[1.] Department of Health and Welsh office. General practice in the National Health Service: a new contract. London: Department of Health, 1989. [2.] Folstein MF, Folstein SE, McHugh PR. |Mini-Mental State': a practical method for grading the cognitive state of patients for the clinician. F Psychiatr Res 1975;12:189-98. [3.] Escobar JI, Burnam A, Karno M, et al. Use of the Mini-Mental State Examination in a community population of mixed ethnicity". F Nerv Ment Dis 1986; 174:607-14. [4.] Fillenbaum GG, Hughes DC, Heyman A, et al, Relationship of health and demographic characteristics to Mini-Mental State Examination score among community residents. Psychol Med 1988;18:719-26. [5.] O'Connor DW, Pollitt PA, Treasure FP, Brook CPB, Reiss BB. The influence of education, social class and sex on Mini-Mental State scores. Psychol Med 1989;19:771-6. [6.] Brayne C, Calloway P. The association of education and socioeconomic status with the Mini Mental State Examination and the clinical diagnosis of dementia in elderly people. Age Ageing 1990;19:91-6. [7.] Ganguli M, Ratcliff G, Huff J, et al. Effects of age, gender and education on cognitive tests in a rural elderly community sample: norms from the Monongahela Valley Independent Elders Survey. Neuroepidemiology 1991;10:42-52. [8.] Uhlmann RF, Larson EB. Effect of education on the Mini-Mental State Examination as a screening test for dementia. F Am Geriatr Soc 1991; 39:876-80. [9.] Bleeker ML, Bolla-Wilson K, Kawas C, Agnew J. Age-specific norms for the Mini-Mental State Exam. Neurology 1988;38:1565-8. [10.] Roth M, Huppert FA, Tym E, Mountjoy CQ. The Cambridge examination for mental disorders of the elderly. Cambridge: Cambridge University Press, 1988. [11.] Office of Population Censuses and Surveys. Classification of occupations. London: HMSO, 1980. [12.] Jagger C, Clarke M, Davis RA. The elderly at home: indices of disability. F Epidemiol Commun Health 1986;40:139-42. [13.] Clarke M, Jagger C, Anderson J, Battcock T, Kelly F, Campbell Stern M. The prevalence of dementia in a total population: - a comparison of two screening instruments. Age Ageing 1991; 20:396-403. [14.] Aitkin M, Anderson D, Francis B, Hinde J. Statistical modelling in GLIM. Oxford: Oxford University Press, 1989;235-6. [15.] Jagger C, Clarke M, Clarke SJ. Getting older - feeling younger: the changing health profile of the elderly. Int F Epidemiol 1991;20:234-8. [16.] Jorm AF, Scott R, Henderson AS, Kay DWK. Educational level differences on the Mini-Mental State: the role of test bias. Psychol Med 1988;18:727-31.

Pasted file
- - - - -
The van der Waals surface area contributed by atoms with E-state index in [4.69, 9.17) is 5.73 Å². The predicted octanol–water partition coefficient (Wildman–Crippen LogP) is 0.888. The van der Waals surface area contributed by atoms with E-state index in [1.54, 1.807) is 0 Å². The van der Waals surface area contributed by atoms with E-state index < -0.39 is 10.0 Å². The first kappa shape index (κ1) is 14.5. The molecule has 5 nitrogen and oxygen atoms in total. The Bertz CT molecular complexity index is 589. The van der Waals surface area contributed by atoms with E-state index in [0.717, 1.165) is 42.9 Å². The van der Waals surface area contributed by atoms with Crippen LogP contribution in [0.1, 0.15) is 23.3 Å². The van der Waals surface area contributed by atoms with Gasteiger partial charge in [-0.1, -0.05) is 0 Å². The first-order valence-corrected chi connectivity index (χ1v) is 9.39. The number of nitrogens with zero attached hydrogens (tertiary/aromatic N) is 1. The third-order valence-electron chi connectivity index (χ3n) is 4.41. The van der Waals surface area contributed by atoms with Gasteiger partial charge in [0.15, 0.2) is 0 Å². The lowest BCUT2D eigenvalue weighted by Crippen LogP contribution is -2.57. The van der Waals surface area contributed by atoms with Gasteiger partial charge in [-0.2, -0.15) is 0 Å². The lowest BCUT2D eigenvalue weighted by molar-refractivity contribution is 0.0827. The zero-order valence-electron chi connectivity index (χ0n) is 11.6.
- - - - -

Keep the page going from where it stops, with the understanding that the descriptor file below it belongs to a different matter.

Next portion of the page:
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Author:Jagger, C.; Clarke, M.; Anderson, J.; Battcock, T.
Publication:Age and Ageing
Date:Nov 1, 1992
Words:3243